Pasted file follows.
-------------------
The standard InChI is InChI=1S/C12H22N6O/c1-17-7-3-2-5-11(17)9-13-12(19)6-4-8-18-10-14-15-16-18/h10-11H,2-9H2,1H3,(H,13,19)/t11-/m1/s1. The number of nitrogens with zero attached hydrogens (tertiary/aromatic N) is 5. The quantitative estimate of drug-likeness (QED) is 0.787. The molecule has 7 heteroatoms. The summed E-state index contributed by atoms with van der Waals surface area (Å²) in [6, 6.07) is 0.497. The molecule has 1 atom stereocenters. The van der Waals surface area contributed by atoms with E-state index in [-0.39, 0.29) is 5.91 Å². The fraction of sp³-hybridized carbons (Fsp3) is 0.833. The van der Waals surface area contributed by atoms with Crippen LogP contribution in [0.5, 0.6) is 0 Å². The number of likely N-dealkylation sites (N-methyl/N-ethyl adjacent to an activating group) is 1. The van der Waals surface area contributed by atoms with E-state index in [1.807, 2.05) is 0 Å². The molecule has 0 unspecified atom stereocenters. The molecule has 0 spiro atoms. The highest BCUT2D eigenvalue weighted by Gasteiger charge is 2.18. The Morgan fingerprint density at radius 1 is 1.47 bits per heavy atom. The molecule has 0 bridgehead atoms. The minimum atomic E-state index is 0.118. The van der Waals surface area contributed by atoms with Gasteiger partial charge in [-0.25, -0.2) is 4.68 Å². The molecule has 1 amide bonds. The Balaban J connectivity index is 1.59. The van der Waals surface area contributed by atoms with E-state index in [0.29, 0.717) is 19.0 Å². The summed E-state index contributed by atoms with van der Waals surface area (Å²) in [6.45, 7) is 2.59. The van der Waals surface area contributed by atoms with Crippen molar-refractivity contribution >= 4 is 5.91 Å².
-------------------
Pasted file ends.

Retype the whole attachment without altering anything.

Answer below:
The standard InChI is InChI=1S/C12H22N6O/c1-17-7-3-2-5-11(17)9-13-12(19)6-4-8-18-10-14-15-16-18/h10-11H,2-9H2,1H3,(H,13,19)/t11-/m1/s1. The number of nitrogens with zero attached hydrogens (tertiary/aromatic N) is 5. The quantitative estimate of drug-likeness (QED) is 0.787. The molecule has 7 heteroatoms. The summed E-state index contributed by atoms with van der Waals surface area (Å²) in [6, 6.07) is 0.497. The molecule has 1 atom stereocenters. The van der Waals surface area contributed by atoms with E-state index in [-0.39, 0.29) is 5.91 Å². The fraction of sp³-hybridized carbons (Fsp3) is 0.833. The van der Waals surface area contributed by atoms with Crippen LogP contribution in [0.5, 0.6) is 0 Å². The number of likely N-dealkylation sites (N-methyl/N-ethyl adjacent to an activating group) is 1. The van der Waals surface area contributed by atoms with E-state index in [1.807, 2.05) is 0 Å². The molecule has 0 unspecified atom stereocenters. The molecule has 0 spiro atoms. The highest BCUT2D eigenvalue weighted by Gasteiger charge is 2.18. The Morgan fingerprint density at radius 1 is 1.47 bits per heavy atom. The molecule has 0 bridgehead atoms. The minimum atomic E-state index is 0.118. The van der Waals surface area contributed by atoms with Gasteiger partial charge in [-0.25, -0.2) is 4.68 Å². The molecule has 1 amide bonds. The Balaban J connectivity index is 1.59. The van der Waals surface area contributed by atoms with E-state index in [0.29, 0.717) is 19.0 Å². The summed E-state index contributed by atoms with van der Waals surface area (Å²) in [6.45, 7) is 2.59. The van der Waals surface area contributed by atoms with Crippen molar-refractivity contribution >= 4 is 5.91 Å².